Airbnb Inc. is leading a $160 million funding round for a small, luxury-rental apartment startup, the third investment in six weeks as it beefs up offerings ahead of a eventual stock market listing.
For Airbnb, the deal arrives just weeks after it confirmed investment in Indian hospitality brand OYO for a rumored $100 million to $200 million, as well as its acquisition of HotelTonight in March.
San Francisco-based Lyric transforms premium apartments into studios with hotel-quality cleaning services and around-the-clock online support for business travelers looking for short-term visits or stays of as long as 200 days. With only 380 suites on offer across the U.S., Lyric may seem like an insignificant investment for a powerhouse like Airbnb. But its interest likely stems more from Lyric’s mission: to change the negative reputation of the short-term rental industry, especially in urban environments.
“We are really good at regulatory compliance," Lyric’s co-founder and Chief Executive Officer Andrew Kitchell said in an interview. The startup is fully compliant in all 13 cities it operates in, he said.
After launching in San Francisco more than a decade ago, Airbnb changed the way people travel by persuading millions to open up their homes to strangers, but it’s also run afoul of city regulations in some of its biggest markets, including New York and Paris.
Real estate firms and building owners are loathe to trust short term rental providers today, Kitchell said. “We spend a huge amount of time saying: ‘Hey, this narrative about Airbnb and short term rentals is wrong," he said.
Lyric was the first company to be issued a short-term rental permit in Austin and Nashville. It’s the only company legally allowed to operate short-term rentals in Orlando and has partnerships with 20 of America’s top real estate firms, Kitchell said.
Last valued at about $31 billion, Airbnb has been working to expand listings and transform its identity as it gears up for an IPO likely next year. The company wants to shed its image as a disruptive startup that doesn’t play by the rules and instead aims to become a regulatory-compliant one-stop shop for holidaygoers to book flights, accommodation and tourist experiences.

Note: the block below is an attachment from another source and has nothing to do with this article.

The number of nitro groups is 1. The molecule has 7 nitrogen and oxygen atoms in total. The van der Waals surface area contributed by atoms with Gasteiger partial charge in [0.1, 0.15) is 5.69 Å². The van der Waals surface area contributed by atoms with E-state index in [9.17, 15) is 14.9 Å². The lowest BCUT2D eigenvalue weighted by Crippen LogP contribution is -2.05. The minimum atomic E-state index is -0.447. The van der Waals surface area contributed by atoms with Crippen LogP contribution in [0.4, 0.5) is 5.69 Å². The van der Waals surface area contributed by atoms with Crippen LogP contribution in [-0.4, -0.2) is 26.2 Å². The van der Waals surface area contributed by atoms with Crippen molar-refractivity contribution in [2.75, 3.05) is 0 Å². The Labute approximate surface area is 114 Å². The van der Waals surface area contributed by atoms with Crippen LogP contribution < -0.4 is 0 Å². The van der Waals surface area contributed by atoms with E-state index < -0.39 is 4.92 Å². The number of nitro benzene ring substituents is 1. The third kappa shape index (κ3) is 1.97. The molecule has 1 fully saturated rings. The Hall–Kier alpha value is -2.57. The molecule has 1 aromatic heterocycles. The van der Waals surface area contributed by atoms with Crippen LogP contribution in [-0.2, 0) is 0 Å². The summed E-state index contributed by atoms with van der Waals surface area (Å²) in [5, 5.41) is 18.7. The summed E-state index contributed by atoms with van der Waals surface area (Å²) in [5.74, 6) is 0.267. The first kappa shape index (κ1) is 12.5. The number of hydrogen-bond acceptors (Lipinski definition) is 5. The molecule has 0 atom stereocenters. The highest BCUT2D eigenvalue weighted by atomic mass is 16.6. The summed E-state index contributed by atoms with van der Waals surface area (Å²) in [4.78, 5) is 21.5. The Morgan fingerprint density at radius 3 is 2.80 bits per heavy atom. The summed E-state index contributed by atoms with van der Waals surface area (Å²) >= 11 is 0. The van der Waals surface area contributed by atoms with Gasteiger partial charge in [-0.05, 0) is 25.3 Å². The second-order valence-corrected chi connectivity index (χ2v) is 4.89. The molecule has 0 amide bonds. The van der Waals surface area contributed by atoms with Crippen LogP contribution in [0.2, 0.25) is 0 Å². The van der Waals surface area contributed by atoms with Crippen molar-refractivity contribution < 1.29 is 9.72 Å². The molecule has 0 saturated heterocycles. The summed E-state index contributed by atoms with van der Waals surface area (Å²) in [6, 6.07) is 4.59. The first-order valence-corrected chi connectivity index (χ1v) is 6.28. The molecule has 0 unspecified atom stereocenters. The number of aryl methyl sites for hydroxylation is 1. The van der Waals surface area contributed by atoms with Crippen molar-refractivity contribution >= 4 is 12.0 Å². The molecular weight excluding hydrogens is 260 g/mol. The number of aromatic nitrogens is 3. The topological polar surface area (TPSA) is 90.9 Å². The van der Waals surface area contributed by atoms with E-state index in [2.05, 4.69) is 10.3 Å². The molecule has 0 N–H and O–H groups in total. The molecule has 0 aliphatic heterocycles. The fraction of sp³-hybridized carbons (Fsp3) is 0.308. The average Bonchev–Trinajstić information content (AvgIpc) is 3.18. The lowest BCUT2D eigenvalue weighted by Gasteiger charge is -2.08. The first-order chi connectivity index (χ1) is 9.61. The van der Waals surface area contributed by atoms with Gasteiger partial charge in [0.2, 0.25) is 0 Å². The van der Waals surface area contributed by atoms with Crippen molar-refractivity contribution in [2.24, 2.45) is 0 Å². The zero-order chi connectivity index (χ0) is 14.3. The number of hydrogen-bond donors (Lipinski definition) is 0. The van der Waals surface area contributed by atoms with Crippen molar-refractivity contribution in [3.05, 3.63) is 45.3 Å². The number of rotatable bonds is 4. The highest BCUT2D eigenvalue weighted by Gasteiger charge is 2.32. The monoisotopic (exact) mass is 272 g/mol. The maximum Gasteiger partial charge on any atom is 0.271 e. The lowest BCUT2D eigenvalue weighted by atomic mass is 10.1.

Airbnb has been busy over the past year expanding its reach. In March, the company spent $463 million to acquire HotelTonight and earlier this month invested a reported $100 million to $200 million in Indian hotel chain OYO.
Those investments, coming on top of the acquisition of French property management company Luckey Homes in December and Danish meeting platform Gaest in January, have helped Airbnb bolster its position and keep a hair ahead of rival Booking Inc. with 6 million listings, compared with 5.7 million at its larger competitor.
Hence the appeal of Lyric. “Lyric has combined the latest technology, strong partnerships with the real estate community and cutting-edge design, and we are excited to support their work," said Airbnb’s president of homes, Greg Greeley.
Lyric’s other investors include Tishman Speyer, RXR Realty, Obvious Ventures, SineWave, former Twitter executives Dick Costolo and Adam Bain, as well as existing investors Barry Sternlicht, SignalFire and Tusk Ventures. The latest financing round brings Lyric’s total funds raised to $175 million, it said in a statement. The cash will allow it to expand to as many as 2,000 units, and invest in a proprietary technology and data platform.
Lyric joins others in the apart-hotel space receiving investment attention such as Sonder, which has raised $135 million, as well Domio, which counts $67 million in funding.
Added to the mix yesterday was Austin, Texas-based Locale, which landed $2.5 million in funding.
By choosing to invest in Lyric, does Airbnb risk alienating Sonder, Stay Alfred, Domio, The Guild, and others? Does this investment cannibalize its larger business? A source close to the deal said that Airbnb’s investment in Lyric does not include exclusivity; Lyric can and still will advertise its inventory not only on Airbnb but on other platforms as well. That source also said that Airbnb is eager to work with other companies similar to Lyric and that the company’s decision to invest in lyric may not be the only investment it makes in this space.
Simon Lehmann, CEO and founder of AJL Consulting: “I don’t think this is a very sustainable model,” he said. “Either you are a marketplace or you go deep in value proposition to own the technology and property management and lock in the inventory.” To Lehmann and other industry observers, you can either be a marketplace or a supplier — it’s impossible to be both.
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